EHC’s critique is deeper, however. It is unlikely that any one initial distribution of wealth would achieve the desired distribution of health care and the desired distributions of all other goods and services. The maximization of utility by the recipient of wealth transfer may include the “right” amount of health care but also “undesirable” amounts of other goods (e.g. too much gin, not enough education). The first and second fundamental theorems are of no help at all in “optimizing” distributions over multiple goods simultaneously.

    The public policy solution to such an undesirable outcome is distribution not of wealth but of in-kind benefits. In health care this has become commonplace: think Medicare and Medicaid. Is this sufficient justification for a public health plan available to all non-elderly Americans? EHC poses the question thus, “How are we to judge the merits of social health care policies?” Having seen that the nonuniqueness of the Pareto criterion makes it a particularly blunt tool, EHC turns to another pillar of welfare economics: Kaldor-Hicks efficiency.

    Under the Kaldor-Hicks criterion, optimality is achieved when no voluntary exchange of compensation would motivate a change in distribution. If a unit of health care is more highly valued by the prince than the pauper Kaldor-Hicks efficiency justifies a shift of health services from the latter to the former. This is a direct appeal to individual utilities and therefore is subject to the same critique as levied against policy via wealth distribution: an “undesirable” distribution of a particular good may result. This is essentially the argument made in EHC. Other objections to the Kaldor-Hicks efficiency criterion are raised elsewhere.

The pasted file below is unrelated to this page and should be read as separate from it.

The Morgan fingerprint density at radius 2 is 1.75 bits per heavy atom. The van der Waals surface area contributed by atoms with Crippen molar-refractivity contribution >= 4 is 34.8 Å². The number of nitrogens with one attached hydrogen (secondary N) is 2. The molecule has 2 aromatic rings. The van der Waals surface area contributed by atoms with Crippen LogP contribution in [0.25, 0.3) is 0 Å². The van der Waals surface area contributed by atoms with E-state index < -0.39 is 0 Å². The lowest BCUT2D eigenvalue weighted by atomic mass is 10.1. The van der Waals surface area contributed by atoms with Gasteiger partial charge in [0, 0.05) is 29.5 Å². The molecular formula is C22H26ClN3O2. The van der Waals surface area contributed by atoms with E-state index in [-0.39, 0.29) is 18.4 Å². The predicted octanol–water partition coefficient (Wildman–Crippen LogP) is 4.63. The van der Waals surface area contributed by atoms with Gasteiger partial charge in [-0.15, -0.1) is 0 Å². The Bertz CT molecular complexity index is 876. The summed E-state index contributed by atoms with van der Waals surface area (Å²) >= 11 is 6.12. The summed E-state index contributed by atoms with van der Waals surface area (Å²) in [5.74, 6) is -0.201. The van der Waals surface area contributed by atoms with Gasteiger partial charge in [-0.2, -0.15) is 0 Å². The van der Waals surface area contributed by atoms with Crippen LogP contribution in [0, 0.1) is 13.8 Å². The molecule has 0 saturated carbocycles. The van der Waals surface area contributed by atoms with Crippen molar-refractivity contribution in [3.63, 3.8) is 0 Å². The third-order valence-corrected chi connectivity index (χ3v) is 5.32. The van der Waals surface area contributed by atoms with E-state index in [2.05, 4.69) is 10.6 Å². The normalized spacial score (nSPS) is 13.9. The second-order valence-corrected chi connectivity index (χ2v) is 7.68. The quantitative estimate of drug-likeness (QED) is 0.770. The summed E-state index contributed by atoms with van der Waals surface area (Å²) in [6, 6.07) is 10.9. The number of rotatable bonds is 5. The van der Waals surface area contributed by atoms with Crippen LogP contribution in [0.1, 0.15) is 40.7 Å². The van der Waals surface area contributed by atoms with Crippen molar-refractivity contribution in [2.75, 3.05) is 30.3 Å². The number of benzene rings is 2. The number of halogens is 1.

My own sense is that it is asking far too much of welfare economics to point to a unique solution that optimizes a universally accepted criterion. Indeed, one ought to be suspicious of any claims of unique optimality. It is plausible that any such result is preordained by the form of the optimand, even if not explicitly stated. Extra-utility welfare analysis (also called extra-welfarism) can very likely recommend “optimal” policies distinct from “optimal” ones suggested by utility-based (welfarist) approaches.

    But no approach has a unique claim to legitimacy. An unassailable argument does not exist for any one solution, whether public or private, to any problem, not even health care. Is this curse of nonuniqueness the death knell of welfare economics? Certainly not. The value of welfare economics in particular and economics in general is the clarity of thought it enforces. A welfare analysis of almost any type will lead the analyst to consider particulars and consequences that are opaque to casual thought. While it is relevant that health care is not a perfectly competitive market one misses the point of economics entirely to suggest that this renders it inaccessible to welfare analysis. Such a thought would be a grave mistake, especially since it appears as if private provision of health care and health insurance is here to stay.

    The responsibility of the economist is to understand the assumptions and limitations of his tools. This is the great virtue of Reinhardt’s contribution. By expanding and clarifying Arrow’s words, in EHC he makes those facets of neo-classical welfare analysis plain, not just to the economist, but likely to any clear thinker motivated to read it.